For more on the role of the Holy Spirit in our lives, see section "A" in our "How Can We Follow Jesus?" study.

CONFESSION (Personal reflection):

I have been Holy Spirit resistant. And that’s a problem for a New Covenant believer.

I grew up in the Pentecostal/Charismatic movement and I saw such beauty and grace and exuberant joy within this branch of the Christian family tree. But I also witnessed the excesses and abuses that can come with an unbridled Holy Spirit focus. So, I shrunk away.

Fear of charismatic excess has prevented me from really leaning into all that God has for us in the New Covenant. This is, as I have learned the hard way, a recipe for disaster.

In the New Covenant, we don’t use the letter of the law, including the threats of severe punishment for breaking it, to force our steps in the right direction. We don’t have the exoskeleton of the Law around us to entice or threaten us to make the right choice. New Covenant morality requires a higher degree of listening to and learning from Jesus, not only through Scripture, but also through his spiritual presence via the Holy Spirit within us and his Church around us.

Slowly, with the help of dear saints around me, I am learning to fully embrace and let myself be embraced by, all three members of the Trinity.

COMMENTARY (Thoughts about meaning and application):

There are, in the Bible, a few passages that carry the theme of eating Scripture. For instance:

And he said to me, “Son of man, eat what is before you, eat this scroll; then go and speak to the people of Israel.” So I opened my mouth, and he gave me the scroll to eat. Then he said to me, “Son of man, eat this scroll I am giving you and fill your stomach with it.” So I ate it, and it tasted as sweet as honey in my mouth. ~ The prophet Ezekiel (Ezekiel 3:1-3; also see Jeremiah 15:16; Revelation 10:9-11)

Eating the Bible is a great metaphor for the act of breaking down the external legislation in Scripture to find the nourishing essence, the love within the law. This is the skill Jesus is helping us learn in the Six Antitheses.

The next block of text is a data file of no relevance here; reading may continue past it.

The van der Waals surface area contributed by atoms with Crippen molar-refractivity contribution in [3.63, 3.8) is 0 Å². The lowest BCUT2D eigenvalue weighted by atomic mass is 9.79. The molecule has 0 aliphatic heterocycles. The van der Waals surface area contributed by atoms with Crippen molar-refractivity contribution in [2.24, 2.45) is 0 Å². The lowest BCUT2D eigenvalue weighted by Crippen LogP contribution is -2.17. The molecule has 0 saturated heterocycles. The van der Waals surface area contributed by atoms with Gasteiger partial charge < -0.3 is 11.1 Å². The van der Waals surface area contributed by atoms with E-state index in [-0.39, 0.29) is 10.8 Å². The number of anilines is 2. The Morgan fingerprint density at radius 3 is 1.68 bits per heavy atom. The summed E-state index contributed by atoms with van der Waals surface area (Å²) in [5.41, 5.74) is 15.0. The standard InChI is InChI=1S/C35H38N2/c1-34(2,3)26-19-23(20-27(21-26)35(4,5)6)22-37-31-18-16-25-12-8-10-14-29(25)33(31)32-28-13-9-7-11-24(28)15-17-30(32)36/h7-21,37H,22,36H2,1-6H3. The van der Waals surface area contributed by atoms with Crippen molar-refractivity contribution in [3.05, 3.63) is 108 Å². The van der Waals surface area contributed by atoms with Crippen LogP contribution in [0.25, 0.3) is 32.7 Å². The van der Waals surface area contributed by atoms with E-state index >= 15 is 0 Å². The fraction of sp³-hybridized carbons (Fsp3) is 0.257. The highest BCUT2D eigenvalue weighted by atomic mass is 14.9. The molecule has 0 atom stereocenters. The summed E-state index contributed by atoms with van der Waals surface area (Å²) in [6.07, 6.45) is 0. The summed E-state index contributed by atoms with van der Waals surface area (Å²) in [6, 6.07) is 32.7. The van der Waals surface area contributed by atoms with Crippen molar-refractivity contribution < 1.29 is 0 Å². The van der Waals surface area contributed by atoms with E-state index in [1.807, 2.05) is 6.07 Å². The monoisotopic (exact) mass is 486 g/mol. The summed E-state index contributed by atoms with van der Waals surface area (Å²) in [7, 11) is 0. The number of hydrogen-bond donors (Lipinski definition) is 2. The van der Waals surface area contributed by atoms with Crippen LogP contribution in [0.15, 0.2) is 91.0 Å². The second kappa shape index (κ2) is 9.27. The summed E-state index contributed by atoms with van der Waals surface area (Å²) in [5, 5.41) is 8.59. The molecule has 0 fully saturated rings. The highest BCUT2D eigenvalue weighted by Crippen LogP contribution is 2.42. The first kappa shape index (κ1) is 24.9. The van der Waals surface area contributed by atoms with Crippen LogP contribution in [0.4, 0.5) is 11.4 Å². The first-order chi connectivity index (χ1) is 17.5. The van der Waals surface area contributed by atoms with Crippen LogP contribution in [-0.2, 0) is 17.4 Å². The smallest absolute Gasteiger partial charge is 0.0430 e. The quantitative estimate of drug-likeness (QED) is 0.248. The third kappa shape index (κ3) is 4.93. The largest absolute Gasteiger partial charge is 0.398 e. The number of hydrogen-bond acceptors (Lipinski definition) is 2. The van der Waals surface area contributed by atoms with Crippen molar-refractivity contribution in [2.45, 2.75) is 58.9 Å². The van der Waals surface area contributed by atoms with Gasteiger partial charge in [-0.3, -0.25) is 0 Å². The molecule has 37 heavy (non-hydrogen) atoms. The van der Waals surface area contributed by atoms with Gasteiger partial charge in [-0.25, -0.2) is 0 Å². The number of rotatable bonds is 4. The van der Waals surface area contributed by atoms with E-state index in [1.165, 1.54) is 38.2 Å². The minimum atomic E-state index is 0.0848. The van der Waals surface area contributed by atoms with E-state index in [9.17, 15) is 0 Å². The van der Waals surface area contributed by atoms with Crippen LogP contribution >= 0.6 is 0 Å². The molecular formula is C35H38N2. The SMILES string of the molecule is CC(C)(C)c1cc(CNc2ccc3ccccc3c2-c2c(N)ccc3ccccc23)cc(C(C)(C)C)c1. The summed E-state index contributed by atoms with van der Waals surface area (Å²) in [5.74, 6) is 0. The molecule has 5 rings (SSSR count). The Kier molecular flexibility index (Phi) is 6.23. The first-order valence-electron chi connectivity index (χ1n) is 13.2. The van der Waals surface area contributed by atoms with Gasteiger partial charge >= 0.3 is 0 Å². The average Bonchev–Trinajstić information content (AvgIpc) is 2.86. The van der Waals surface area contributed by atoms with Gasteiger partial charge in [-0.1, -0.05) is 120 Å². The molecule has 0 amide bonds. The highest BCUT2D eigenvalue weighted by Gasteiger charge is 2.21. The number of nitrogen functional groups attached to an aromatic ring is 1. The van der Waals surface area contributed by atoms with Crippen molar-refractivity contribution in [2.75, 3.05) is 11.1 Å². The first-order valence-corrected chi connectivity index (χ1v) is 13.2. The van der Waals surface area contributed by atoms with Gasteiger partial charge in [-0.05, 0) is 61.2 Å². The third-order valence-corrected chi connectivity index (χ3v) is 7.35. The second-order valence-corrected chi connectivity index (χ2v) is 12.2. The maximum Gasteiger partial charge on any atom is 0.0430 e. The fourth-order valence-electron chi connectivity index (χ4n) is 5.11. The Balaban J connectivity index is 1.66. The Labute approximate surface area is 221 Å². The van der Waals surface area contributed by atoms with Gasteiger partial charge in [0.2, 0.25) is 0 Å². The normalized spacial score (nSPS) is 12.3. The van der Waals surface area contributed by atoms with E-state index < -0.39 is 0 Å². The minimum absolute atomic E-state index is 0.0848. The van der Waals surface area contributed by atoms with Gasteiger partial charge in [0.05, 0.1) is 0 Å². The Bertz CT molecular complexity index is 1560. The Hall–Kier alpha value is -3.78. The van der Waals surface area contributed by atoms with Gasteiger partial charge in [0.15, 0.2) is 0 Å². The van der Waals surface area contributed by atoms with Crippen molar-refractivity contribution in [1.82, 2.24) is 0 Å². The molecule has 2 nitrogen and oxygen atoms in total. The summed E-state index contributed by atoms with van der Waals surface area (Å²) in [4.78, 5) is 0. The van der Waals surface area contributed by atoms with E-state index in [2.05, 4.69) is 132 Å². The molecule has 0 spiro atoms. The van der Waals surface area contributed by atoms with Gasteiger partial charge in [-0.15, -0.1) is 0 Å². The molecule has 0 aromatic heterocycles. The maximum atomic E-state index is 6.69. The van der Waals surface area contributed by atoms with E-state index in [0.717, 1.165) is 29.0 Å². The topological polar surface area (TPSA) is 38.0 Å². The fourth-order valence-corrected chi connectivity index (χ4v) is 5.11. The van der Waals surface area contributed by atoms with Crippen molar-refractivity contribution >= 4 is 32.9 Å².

Here are some thoughts on how to do this well…

1. Go slow.

If you abide in my teaching, you are really my disciples. Then you will know the truth, and the truth will set you free. ~ JESUS (John 8:31-32)

The word translated “abide” (Greek, meno) means to stay, wait, remain, hangout. Jesus encourages us to sit with his teaching, take our time, mull it over. This is how we really “know” (Greek, ginóskó, a word meaning intimate experiential knowledge) the truth that will set us free. The Bible was never meant to be spiritual fast-food.

2. Take small bites.

We don’t have to read through the Bible in a year (but you’re welcome to do that). Read one chapter, one pericope (a section or story), one verse, one sentence, one phrase, or even one word at a time until something stands out to you. Then pause there and make that your focus.

3. Chew your food.

Don’t gulp down chunks of information without taking time to mentally chew. This can happen through praying, journalling, and conversation with others. It also includes meditation. (See Joshua 1:8; Psalm 1:1-3; 48:9; Psalm 119.)

The Hebrew word for “meditate” is hagah, which means to mutter, murmur, and muse over something. The image is actually one of a cow chewing her cud. Have you ever noticed that cows always seem to be chewing something? That’s because cows must chew their food twice in order to digest it properly. A cow eats a lot of grass in a day (volume, volume, volume), but then regurgitates smaller portions (called cud) and re-chews them before swallowing the cud into a different part of the stomach (gross but cool). So, like a cow (sorry for the comparison - it's a positive one, really!) we can read an entire chapter of the Bible (initial intake), and then come back to one sentence, thought, phrase, or word to meditate (chew our cud).

4. Don’t rush after eating.

Maybe your grandma told you not to go swimming or running after a meal. That’s also good advice with eating the Bible. If possible, create space after you read to let what you study sink in. Of course, this is an ideal and our schedules can’t always afford a post-meal digestion zone, but when it’s possible, give your mind some space to ponder as you slowly move on with the rest of your day.

5. Exercise.

Eating is important for personal health and growth, but too much eating without exercise can have the reverse effect. The same is true for eating Scripture. Learning God’s truth without expressing God’s love can make us spiritually fat. When reading and meditating, always focus on the application and how you plan to live this truth out in your daily life. For added accountability (something I need to maintain any regular exercise program), talk with a friend or small group about how you're applying what you're learning.

* * * * *

So let’s workshop what we’ve learned, the way Jesus leads us to do in Matthew 5.

According to what we’re learning from Jesus, when we read in the Old Testament “Do not murder”, we ask – why? And we meditate on the inherent value of each human being as infinitely precious image bearers of God (Genesis 1:26-27; 9:6; 1 Corinthians 11:7; James 3:9). We then think about ways we can actively honour people around us, not just not kill them. We are principlizing and internalizing the shell of the law, turning moral rules into spiritual nourishment. We are eating the text.